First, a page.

Published On: Thu, May 16th, 2019

Total War: Three Kingdoms review – love is a battlefield

Total War: Three Kingdoms review – love is a battlefield

I don’t think I’ve hated a videogame character more than Yuan Shao in Total War: Three Kingdoms. Half-Life 2’s Wallace Breen may have been arrogant; Far Cry 3’s Vaas Montenegro may have subjected me to cumulative hours of indulgent monologues. But neither of them, nor their PC gaming antagonist contemporaries, had the temerity to try to vassalise me every ten turns for hundreds of years.

My war with Yuan Shao has proven to be one of the more memorable Total War moments I’ve enjoyed in recent years. This newest title, breaking rank from both Creative Assembly’s historic Total War games and its mighty Warhammer cash cow, brings issues along with innovations, but its capacity for involving and engrossing campaigns remains very much intact.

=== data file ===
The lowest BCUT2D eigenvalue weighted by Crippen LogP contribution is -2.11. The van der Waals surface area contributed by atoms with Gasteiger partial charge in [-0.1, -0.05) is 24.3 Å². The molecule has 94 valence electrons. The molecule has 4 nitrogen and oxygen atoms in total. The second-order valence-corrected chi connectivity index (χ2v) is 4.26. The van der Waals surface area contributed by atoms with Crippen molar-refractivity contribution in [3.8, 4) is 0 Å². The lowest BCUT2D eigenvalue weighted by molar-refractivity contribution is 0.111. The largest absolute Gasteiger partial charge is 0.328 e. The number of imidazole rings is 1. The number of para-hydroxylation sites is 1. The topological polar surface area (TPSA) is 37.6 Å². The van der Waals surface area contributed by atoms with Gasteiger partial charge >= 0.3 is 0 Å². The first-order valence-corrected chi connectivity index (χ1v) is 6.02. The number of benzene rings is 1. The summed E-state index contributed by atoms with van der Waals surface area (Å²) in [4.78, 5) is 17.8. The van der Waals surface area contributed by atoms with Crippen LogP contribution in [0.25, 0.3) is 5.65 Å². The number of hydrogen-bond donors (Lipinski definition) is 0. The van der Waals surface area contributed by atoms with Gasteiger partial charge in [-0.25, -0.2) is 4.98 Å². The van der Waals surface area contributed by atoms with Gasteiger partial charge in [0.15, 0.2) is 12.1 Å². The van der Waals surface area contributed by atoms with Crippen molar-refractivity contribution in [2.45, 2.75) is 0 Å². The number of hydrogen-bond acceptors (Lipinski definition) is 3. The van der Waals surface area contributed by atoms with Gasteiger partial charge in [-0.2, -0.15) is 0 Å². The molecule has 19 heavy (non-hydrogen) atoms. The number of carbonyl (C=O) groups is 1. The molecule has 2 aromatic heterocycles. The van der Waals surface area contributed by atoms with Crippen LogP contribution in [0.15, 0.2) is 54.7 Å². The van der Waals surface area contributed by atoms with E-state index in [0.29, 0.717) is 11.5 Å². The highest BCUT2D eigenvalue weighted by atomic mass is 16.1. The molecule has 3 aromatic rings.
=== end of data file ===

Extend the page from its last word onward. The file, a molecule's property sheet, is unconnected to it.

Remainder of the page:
Perhaps the most urgent information to impart is that this isn’t Dynasty Warriors Does Total War. Creative Assembly has been fairly transparent about its desire to coax in a greater Asian market share with the Three Kingdoms setting, but that doesn’t mean generals ride around slaughtering thousands of units like they did in their PS2 salad days. To that end, there are two distinct modes, Romance and Records, which affect each general’s overall ability and behaviour on the battlefield.

RELATED LINKS: Total War: Three Kingdoms release date, Total War: Three Kingdoms preview, Total War: Three Kingdoms faction abilities

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Total War: Three Kingdoms review – love is a battlefield